In many ways the large inflatable arenas that are commonly used in football are more resembling outdoor conditions than indoor duet to their size, volume, and effective ventilation. However, in Covid-regulations these are considered indoor areas and thus regulations for number of people using these facilities are very tight. Also, football is a contact game where people move and run close to each other, which may increase the risk of COVID-19 transmission from player to other. However, the largest issue currently is that there is no reliable information about the risk of catching COVID-19 in football arenas and thus the games and practices has been mostly cancelled for long time.
In the ACCC Impact Task 4 we decided to study what is the risk of airborne COVID-19 transmission in football arenas and how it could be minimized. This work is done in collaboration with Finnish Meteorological Institute, Tampere University, VTT Technical Research Centre and University of Helsinki. During spring 2021 we visited two football halls, one in Järvenpää (Fig 1) and another in Jakomäki. This collaboration was organized by Jukka Airaksinen (MPS) and Hilppa Gregow (FMI, PK35 T06-08 coach) who were aware of the COVID-19 impact on football coaching and players since the beginning of the pandemic.
We learned that the regulations for number of people allowed to train in a huge football hall are tight and confusing. We also learned that the ventilation is highly effective and the volume of the football hall is 144 000 m3. To study the air transmission and conditions in the football hall, we made preliminary air flow, temperature and relative humidity measurements using a hot-wire anemometer. The air flows were different depending on location and the distance to ventilation machine. The earlier tests conducted with smoke-generator by the local football club showed that there was also lots of turbulence in air. Based on these we have decided to put low-cost sensors to measure the air quality in the football arena for a year. The sensors monitor PM1, PM2.5, PM10, eCO2, TVOC, concentrations as well as light, noise, and meteorological parameters (T, RH, P) with suitable time resolution and were developed in the iSCAPE project (www.iscapeproject.eu). This way we could detect how much the training increases the CO2, VOC’s, or PM concentrations in air. Prior to measurements we conducted co-location study to ensure the results of sensors are comparable (Fig. 2).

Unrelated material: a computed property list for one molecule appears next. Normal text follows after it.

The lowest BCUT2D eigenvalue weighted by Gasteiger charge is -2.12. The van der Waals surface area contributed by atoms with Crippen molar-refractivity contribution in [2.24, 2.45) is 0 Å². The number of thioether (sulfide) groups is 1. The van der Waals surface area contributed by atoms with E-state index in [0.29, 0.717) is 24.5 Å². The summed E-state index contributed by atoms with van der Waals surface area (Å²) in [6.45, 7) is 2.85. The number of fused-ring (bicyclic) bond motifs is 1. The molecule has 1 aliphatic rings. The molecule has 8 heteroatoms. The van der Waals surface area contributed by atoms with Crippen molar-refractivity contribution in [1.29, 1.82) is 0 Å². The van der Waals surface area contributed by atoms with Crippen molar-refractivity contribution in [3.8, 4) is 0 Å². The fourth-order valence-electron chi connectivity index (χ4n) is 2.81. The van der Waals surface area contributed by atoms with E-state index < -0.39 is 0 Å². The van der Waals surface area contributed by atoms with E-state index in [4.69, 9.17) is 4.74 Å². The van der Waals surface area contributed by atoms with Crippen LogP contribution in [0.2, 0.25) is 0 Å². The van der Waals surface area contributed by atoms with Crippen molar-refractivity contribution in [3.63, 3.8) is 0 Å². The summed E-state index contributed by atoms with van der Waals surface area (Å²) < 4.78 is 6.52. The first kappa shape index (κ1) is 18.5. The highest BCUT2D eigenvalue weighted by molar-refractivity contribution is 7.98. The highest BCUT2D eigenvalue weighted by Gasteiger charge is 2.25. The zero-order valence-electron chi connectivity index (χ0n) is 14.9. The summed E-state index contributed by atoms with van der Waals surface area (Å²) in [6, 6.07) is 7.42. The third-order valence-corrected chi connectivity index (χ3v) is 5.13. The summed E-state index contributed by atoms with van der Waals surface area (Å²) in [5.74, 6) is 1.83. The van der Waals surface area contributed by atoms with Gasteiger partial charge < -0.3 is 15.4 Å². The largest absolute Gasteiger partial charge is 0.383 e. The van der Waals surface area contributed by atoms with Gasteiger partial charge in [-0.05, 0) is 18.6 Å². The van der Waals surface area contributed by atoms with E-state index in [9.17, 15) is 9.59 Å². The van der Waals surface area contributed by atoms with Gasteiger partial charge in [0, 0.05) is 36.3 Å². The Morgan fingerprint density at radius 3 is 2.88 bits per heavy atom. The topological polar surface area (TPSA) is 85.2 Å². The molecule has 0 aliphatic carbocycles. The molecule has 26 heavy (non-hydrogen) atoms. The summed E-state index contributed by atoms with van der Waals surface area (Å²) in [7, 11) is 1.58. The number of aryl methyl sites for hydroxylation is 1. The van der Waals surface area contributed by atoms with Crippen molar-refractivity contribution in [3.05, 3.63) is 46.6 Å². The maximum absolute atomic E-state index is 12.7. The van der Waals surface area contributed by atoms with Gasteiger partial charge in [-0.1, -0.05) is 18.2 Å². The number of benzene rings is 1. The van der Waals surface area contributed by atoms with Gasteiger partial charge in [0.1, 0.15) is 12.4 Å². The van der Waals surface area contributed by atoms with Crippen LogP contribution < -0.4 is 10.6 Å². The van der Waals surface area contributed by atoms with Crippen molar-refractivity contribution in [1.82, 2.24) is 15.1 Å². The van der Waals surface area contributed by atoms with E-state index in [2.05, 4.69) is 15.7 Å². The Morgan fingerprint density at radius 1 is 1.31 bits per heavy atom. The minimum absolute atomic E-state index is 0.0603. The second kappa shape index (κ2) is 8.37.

The plan is to install the sensors at the football arena and monitor the conditions during a one-year period. The next steps include also a modeling study on Covid transmission based on preliminary measurements and finding further funding for this important topic! We think that it is important to ensure the continuation of practices and games also during future epidemics.
For more information:
Hilppa Gregow: Hilppa.gregow(a)fmi.fi
Hilkka Timonen; Hilkka.timonen(a)fmi.fi
Antti Mäkelä; Antti.makela(a)fmi.fi